Why I lose sleep at night
Recently I interviewed nominees for the board of Parents for Public Schools, a national education organization. The final interview question was “What makes you lose sleep at night?”
My own answer to this seemingly odd question is this: I lose sleep worrying about the future of our public schools! The growing influence on state and federal education policy—and on the overall education narrative—of the advocates of testing, privatization, union-busting and budget-cutting scares me to death.
The ascendance of this perspective worries me because its underlying principle is disinvestment in the common good. It promotes consumerism over democracy. Do we really want to abandon public education—and its embrace of our shared responsibility to one another—as an organizing element of our democracy?
As I watch this carefully orchestrated effort gain momentum and infect our thinking, I feel overwhelmed. How do you slow it down and turn it toward more inclusive ends? How do we acknowledge the need for change without creating a narrative of a failed system?
I consider myself a school reformer. Schools fall short of their potential and of what I want them to do. I became a public education activist because I wanted to transform this remarkable democratic institution, through which a community guarantees an education for all of its children, into an institution that serves all children well. Equity is at the core of my reform agenda, but in the 20th century the norm for public schools was to educate everyone while only providing “higher-level learning” to about 20 percent of students.
My goals of sustaining a supported and respected institution, producing more ambitious results, and making those outcomes more equitable across communities and populations, now seem farther out of reach. They are at odds with the intentions of today’s reformers, who promote choice at the expense of funding, accountability over capacity building, and disdain instead of engagement.
My goals require changes that are not being addressed in the standard reform rhetoric. We need to provide adequate funding for public schools and address the persistent inequality among districts. We need to give all children access to a demanding curriculum that challenges them to be critical, creative and independent thinkers, and we need to attract talented teachers and give them the opportunity to construct learning experiences that help every child succeed.
We must engage struggling children rather than exclude them or judge them as losers, and attract leaders who can create a culture of success. Educators should be evaluated and provided with opportunities to improve. Parents and communities must be mobilized to further the goals of their schools. This work is complex and requires persistence. It is rarely achieved through the blunt instrument of public policy.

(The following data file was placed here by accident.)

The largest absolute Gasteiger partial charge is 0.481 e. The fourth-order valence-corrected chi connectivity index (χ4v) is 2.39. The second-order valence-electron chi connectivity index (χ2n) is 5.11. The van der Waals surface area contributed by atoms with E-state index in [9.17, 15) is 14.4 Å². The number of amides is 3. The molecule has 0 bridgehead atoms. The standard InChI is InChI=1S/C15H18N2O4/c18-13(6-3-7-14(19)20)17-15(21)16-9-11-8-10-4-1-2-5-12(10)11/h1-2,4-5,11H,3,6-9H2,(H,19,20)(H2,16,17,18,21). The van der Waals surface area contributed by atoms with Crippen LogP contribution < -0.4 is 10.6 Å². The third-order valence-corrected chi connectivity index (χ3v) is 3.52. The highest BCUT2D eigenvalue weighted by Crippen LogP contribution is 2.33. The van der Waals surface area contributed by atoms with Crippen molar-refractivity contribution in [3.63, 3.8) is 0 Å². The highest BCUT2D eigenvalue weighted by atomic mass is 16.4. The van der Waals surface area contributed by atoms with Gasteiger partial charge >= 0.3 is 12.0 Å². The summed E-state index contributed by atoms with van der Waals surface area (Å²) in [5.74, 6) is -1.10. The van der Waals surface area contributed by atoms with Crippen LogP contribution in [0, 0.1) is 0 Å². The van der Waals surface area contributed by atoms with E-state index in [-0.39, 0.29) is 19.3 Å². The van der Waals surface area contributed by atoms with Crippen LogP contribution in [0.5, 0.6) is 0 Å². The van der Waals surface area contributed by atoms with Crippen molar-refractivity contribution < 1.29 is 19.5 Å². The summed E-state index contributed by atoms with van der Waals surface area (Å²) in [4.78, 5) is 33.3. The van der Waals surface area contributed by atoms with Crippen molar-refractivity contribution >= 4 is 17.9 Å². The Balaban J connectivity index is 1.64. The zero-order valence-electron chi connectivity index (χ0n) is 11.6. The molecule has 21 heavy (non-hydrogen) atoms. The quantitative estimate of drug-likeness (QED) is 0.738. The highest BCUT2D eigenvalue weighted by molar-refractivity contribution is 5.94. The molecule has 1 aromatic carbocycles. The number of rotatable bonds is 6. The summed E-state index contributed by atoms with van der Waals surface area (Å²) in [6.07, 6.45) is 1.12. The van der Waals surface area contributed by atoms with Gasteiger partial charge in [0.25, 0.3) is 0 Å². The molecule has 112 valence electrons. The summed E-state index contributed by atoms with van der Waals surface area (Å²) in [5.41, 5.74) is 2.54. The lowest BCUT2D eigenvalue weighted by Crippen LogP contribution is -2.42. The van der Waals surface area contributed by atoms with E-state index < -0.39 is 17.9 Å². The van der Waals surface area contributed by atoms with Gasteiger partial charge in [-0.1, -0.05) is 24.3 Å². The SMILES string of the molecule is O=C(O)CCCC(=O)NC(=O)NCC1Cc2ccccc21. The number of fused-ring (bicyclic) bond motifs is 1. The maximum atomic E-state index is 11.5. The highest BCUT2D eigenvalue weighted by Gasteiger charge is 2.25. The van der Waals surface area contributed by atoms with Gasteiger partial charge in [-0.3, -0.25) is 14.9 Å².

Tragically, the heavy-handed solutions now being advanced disregard and undermine the most profound and valuable part of our public education tradition, our commitment to the common good.
Schools can be resistant to change, which is sometimes a problem. In this case it is their salvation, because teachers still get up every day to do their important work, even if they feel isolated and under fire. Most have the will to carry on despite the blaming and shaming and constantly changing set of demands that surround them. They focus on the task at hand—the children who look to them for a hug, help with tying their shoes, guidance on navigating the world, praise for their efforts and, of course, the development of their minds and talents.
Teachers are motivated by their students, but there is a limit to how much we can depend on intrinsic rewards when the public narrative and ill-conceived education policies undermine teachers’ efforts and perceived value.
I lose sleep because we are running out of time! There is an urgent need to push back before we make the work of teaching so unbearable that our talented educators won’t want to come to work.
Susie Kaeser is a longtime resident of Cleveland Heights, former director of Reaching Heights, and serves on the national board of Parents for Public Schools.